Corporate security and intelligence teams often rely on social media monitoring feeds, proprietary data, news tickers, data from their SIEM or endpoints, as well as industry-specific intelligence they may subscribe to in order to stay on top of emerging trends and relevant security threats.  Some of their data feeds may include open source scrapes of websites, social media collection from varied sources, some deep web coverage of forums and blogs, paste sites, and possibly some dark web collection.  Rarely do they find all this information in one place. Rather, they often turn to multiple tools which typically do not share information or talk to one another.

Threat Intel is Only As Good as How It’s Correlated

Evaluating these systems for their ability to surface real events of interests or threats takes time, patience, and skill.  However, the real trick is tying all of that information together in a way that gives security teams actionable intelligence that is timely and relevant, and further requires subject matter expert analysts to make sense of what their data collection is telling them. They will typically triage these events, seek to corroborate what they are seeing, and if deemed credible, they will escalate the information up the chain for leadership awareness.

Typically, their data sources are static. The collection they have is what they have. When threat actors move to new platforms these teams may not even know that a transition has occurred, especially if they are dealing with so much data they cannot manage their visibility authoritatively.

Most commonly, the signal goes silent or dark.  If this loss of signal is detected, the analyst must now evaluate what it means. Is the threat gone or mitigated?  Is the silence accidental or purposeful?  Or, did it move to another medium where the team does not have coverage and thus has no ability to track the threat? This should be a concern of law enforcement and corporate security teams as these groups are squeezed tighter and tighter in the wake of the response to the Capitol building incursion.

Handling the Next Attack

How do teams stay ahead of the curve? Security teams must ensure they possess the tools and expertise to maintain internet-wide visibility and they are not afraid to spend proactively to prevent threats.  There are tools that exist, such as LifeRaft’s Navigator, that provide visibility across lesser known platforms, and these vendors stay on top of emerging technologies and methods of communication, and incorporate that collection into their datasets at the pace of helping companies stay proactive against threats from both the cyber and the physical realm.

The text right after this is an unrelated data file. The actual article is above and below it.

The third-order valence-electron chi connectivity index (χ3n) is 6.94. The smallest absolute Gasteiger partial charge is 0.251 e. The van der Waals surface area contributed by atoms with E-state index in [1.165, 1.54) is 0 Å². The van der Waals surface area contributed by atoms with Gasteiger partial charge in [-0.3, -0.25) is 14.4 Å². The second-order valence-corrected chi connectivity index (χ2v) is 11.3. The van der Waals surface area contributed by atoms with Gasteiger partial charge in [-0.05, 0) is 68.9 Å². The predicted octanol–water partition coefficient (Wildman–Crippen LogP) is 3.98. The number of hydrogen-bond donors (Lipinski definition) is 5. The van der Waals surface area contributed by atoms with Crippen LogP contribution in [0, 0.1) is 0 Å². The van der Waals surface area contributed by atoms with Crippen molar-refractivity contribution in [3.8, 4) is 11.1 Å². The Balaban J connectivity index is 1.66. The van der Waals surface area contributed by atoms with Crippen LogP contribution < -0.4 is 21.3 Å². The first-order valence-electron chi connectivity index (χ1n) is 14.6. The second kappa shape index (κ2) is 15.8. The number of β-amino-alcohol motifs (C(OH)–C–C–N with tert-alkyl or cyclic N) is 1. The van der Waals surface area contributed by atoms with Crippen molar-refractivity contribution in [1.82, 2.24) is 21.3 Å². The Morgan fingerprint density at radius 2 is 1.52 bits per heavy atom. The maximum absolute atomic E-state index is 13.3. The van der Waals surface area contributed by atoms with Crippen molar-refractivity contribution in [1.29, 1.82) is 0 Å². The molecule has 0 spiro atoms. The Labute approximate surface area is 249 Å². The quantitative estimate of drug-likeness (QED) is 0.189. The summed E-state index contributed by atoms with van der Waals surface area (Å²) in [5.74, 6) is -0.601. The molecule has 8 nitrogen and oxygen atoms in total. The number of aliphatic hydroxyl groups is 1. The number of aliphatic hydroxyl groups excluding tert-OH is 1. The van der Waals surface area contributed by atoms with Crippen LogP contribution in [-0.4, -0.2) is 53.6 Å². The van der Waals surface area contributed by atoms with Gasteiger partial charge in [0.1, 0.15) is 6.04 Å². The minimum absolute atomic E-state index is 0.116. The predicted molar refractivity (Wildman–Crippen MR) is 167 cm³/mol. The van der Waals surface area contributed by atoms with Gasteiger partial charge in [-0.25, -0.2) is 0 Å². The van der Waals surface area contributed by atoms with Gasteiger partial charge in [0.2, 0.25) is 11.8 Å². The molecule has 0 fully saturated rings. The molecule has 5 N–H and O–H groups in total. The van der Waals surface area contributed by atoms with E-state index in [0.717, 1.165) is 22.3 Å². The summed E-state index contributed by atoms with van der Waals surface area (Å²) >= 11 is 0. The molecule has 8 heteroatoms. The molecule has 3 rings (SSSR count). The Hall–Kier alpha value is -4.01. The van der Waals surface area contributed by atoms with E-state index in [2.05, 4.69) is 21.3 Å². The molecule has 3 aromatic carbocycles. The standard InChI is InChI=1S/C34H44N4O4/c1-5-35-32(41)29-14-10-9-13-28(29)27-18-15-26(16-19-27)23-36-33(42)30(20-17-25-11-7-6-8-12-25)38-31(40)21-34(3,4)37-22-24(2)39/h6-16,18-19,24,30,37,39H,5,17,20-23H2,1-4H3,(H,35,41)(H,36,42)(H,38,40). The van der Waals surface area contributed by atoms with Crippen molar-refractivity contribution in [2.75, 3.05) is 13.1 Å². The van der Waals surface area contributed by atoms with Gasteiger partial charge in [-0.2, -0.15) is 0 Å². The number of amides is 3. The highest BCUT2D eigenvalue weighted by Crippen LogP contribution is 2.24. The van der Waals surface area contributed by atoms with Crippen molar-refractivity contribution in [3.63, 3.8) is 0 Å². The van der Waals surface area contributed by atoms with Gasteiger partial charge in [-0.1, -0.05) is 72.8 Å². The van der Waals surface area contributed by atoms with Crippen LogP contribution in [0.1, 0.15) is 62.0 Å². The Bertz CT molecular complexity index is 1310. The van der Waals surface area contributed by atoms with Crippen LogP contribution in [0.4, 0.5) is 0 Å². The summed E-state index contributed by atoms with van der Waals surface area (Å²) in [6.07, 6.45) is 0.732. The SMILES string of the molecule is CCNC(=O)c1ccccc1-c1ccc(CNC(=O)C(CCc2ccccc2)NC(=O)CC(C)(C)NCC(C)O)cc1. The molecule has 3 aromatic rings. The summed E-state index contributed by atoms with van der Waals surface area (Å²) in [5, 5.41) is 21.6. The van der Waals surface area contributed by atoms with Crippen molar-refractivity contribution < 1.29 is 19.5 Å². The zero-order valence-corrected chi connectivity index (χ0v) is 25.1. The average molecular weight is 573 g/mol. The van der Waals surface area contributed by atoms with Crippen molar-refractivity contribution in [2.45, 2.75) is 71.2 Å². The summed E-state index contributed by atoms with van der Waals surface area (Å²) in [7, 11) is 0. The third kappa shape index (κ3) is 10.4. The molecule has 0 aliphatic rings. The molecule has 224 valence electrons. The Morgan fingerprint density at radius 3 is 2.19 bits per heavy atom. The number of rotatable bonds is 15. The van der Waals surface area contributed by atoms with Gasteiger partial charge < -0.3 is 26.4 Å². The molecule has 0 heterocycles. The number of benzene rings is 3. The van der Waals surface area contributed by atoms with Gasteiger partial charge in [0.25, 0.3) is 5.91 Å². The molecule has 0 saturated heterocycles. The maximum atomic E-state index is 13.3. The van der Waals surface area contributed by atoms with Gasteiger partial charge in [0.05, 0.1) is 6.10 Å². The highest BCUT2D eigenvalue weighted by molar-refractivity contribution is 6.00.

Companies also need to be keenly aware of what their attack surface looks like to threat actors.  This understanding is critical to getting ahead of potential gaps in corporate security posture from a cyber, data, and physical security standpoint. The expertise to manage that data is just as important, and companies who endeavor to stay ahead of the game, protect themselves from these threats, and hope to avoid picking up the pieces after an attack has occurred will need to hire the right level of talent—trained intelligence experts—to operate these tools and maximize their intelligence value.

The next Capitol Hill-like scenario, especially according to the threats made on multiple platforms over the previous few days, could occur in the not too distant future, and just not against US Government targets.  The question is whether the US Government and companies which find themselves in these crosshairs will have the necessary visibility to see their attackers coming ahead of time.


Nick Gicinto, Vice President, Incident Investigation & Intelligence (i3) at RiskIQ

Nick Gicinto is currently the Vice President of Incident Investigation & Intelligence (i3) at RiskIQ, the World Leader in Attack Surface Management. Nick developed RiskIQ’s i3 team along with growing the Executive Guardian platform, a world-class threat detection and management platform aimed at protecting company personnel from both digital and physical threats around the globe. Prior to joining RiskIQ, Nick developed and led Insider Threat, Intelligence, and Investigation programs for Tesla and Uber in the United States. He served in the US Intelligence Community for 10 years prior to joining the private sector. He holds a master’s degree in Defense & Strategic Studies from Missouri State University and is currently an Adjunct Professor of Political Science at William Jewell College, his undergraduate alma mater.